How Contemporary White Nationalists Reference Nazi Germany

On Tuesday, November 22, 2016, The Atlantic posted an article entitled “’Hail Trump!’: White Nationalists Salute the President Elect.” It concerns a November 19 National Policy Institute (NPI) conference in Washington, DC, along with video footage excerpted from the speech of NPI president Richard B. Spencer. The NPI is an “alt-right” (i.e. right-wing extremist) white nationalist organization based in Arlington, VA, just outside of the US capital. Though it was founded only in 2005, the NPI is a part of a stream of North American racism, antisemitism, and support for Nazism that dates back to the 1930s, and which has never entirely disappeared. In his speech, Spencer drew heavily on the symbols, language, and ideology of Adolf Hitler and his Nazi Party. Here is how:

1. “Hail Trump! Hail Our People! Hail Victory!” Continue reading


Researching German Immigration to Western Canada

At Ambrose, history faculty and students research various local history projects. From 2016-2018, we are engaged in a project called “Refugee Stories: The Immigration and Resettlement of Germans in Western Canada, 1947-1960.” We are partnering with members of various German-Canadian communities in Calgary and throughout Alberta, combining scholarly research and oral history interviews to discover the history and memory of the emigration of Lutherans, Baptists, Mennonites, Catholics and others from Germany and/or Eastern Europe and their resettlement in Canada during the fifteen years after the end of the Second World War. This research will be community-based and participatory, which means that members of the German-Canadian community will be invited to bring their knowledge and expertise about this history into a partnership with university researchers.

We are delighted that “Refugee Stories” has the support of Continue reading

After the Trumpocalypse: What Should We Expect Now?

After the Trumpocalypse: What should we expect now?

In “After the Trumpocalypse: What Happened?” I attempted to explain–if only to satisfy myself–how Donald Trump won the 2016 US presidential election.

But what happens now?

We have no idea.

Given Donald Trump’s erratic and unprincipled record in his business, public, and private life, there is absolutely no way to predict how he will be or what he will do as president. Following Richard Rorty’s lead, I would invoke two historical precedents. Continue reading

University-Museum Partnerships: The “Placing Memory” Project and Community-Based Research

Organization of Military Museums of Canada conference in SAIT’s lovely Heritage Hall.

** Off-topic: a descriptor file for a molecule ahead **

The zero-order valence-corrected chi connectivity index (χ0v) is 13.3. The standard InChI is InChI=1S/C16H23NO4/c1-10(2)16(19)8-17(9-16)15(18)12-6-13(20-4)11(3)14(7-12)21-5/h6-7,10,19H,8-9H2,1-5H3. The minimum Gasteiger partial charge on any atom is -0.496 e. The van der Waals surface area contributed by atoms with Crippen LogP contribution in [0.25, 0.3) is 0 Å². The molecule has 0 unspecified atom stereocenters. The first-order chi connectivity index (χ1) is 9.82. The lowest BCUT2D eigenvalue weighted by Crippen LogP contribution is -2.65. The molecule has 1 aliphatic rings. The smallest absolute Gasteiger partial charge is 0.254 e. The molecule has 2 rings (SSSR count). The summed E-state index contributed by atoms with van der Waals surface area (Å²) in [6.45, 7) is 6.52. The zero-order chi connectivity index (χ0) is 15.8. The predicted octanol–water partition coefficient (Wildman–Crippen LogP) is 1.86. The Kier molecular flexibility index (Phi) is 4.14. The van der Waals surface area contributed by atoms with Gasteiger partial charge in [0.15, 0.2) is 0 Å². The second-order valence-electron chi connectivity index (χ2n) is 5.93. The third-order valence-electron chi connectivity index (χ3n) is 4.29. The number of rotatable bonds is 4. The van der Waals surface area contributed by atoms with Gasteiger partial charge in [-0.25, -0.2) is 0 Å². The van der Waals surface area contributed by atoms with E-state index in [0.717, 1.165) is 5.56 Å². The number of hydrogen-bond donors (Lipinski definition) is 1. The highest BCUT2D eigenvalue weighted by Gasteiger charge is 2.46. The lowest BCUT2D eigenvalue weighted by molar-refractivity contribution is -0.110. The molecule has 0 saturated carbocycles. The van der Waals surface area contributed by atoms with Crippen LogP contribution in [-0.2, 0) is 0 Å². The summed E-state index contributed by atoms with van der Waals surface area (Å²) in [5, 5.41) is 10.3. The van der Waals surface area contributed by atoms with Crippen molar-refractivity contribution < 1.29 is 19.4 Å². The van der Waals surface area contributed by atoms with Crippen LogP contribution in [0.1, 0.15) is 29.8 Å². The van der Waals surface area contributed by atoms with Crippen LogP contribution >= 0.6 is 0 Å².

Recently, I was invited to participate on a panel at the Organization of Military Museums of Canada conference in Calgary. The organizer wanted to bring together scholars who had something to say about the potential for partnerships between museum curators and university scholars, based in part on some of the innovative ideas around public engagement articulated in The Participatory Museum, by Nina Simon. My contribution was to explain the nature of the partnership between the Ambrose University History program and the Museum of the Highwood in High River. Here is the text of my paper: Continue reading

A Professor’s Summer (2016)

Over the years, friends and family members have often joked with me that once the summer comes, I don’t really have to work. Usually (I think) this is in fun, and my standard reply is something like, “I don’t remember seeing you in grad school …” It’s my way of reminding them (and myself) that the great job I have came at a price. (It’s worth noting that my wife Colleen paid about as much of that price as I did!)

img_0286More seriously, one of the great joys of my work is its variety. The semesters are usually very busy, and then the summer takes on its own rhythm. I work from home much of the time, do a little gardening, and much of the cooking and cleaning. As I was invigilating a final exam this morning, I decided to think through my summer plans in a bit more detail. Here’s a rough sketch: Continue reading

Christmas Through the Eyes of Medieval Christians

Recently, I was asked to contribute a word to our church’s monthly newsletter. I found myself reflecting on two ideas–the many things I’ve learned by interacting with the history of Christianity and the meaning of Christmas. The following was an attempt to bring these two ideas together:

Christmas Through the Eyes of Medieval Christians

One of the pleasures of studying history for a living is the regular interaction I have with Christians from the past—believers long dead but still speaking to me through their writings, if I make time to listen to them. In their wisdom, they often remind me that my view of God and my understanding of Christianity is strongly shaped by my culture, and quite different from the way Christians in the past understood these things. Continue reading

Responding to the Refugee Crisis

Recently a friend and former student asked me what I thought about the backlash to the refugee crisis. Throughout the summer, we have seen heart-wrenching stories and moving images of desperate refugees from bombed out Syria. But in the wake of the outpouring of sympathy for Syrian refugees in the late summer of 2015, other voices have argued against taking refugees into European and other Western countries, because of the danger that ISIS might be sending Islamic warriors into Europe among the refugees. And when the refugees refuse to register in countries like Hungary, this seems to confirm the view that they are dangerous.

The truth is that I’m not sure I have a satisfying answer to this question. Truthfully, there are several interrelated issues that complicate this crisis: Continue reading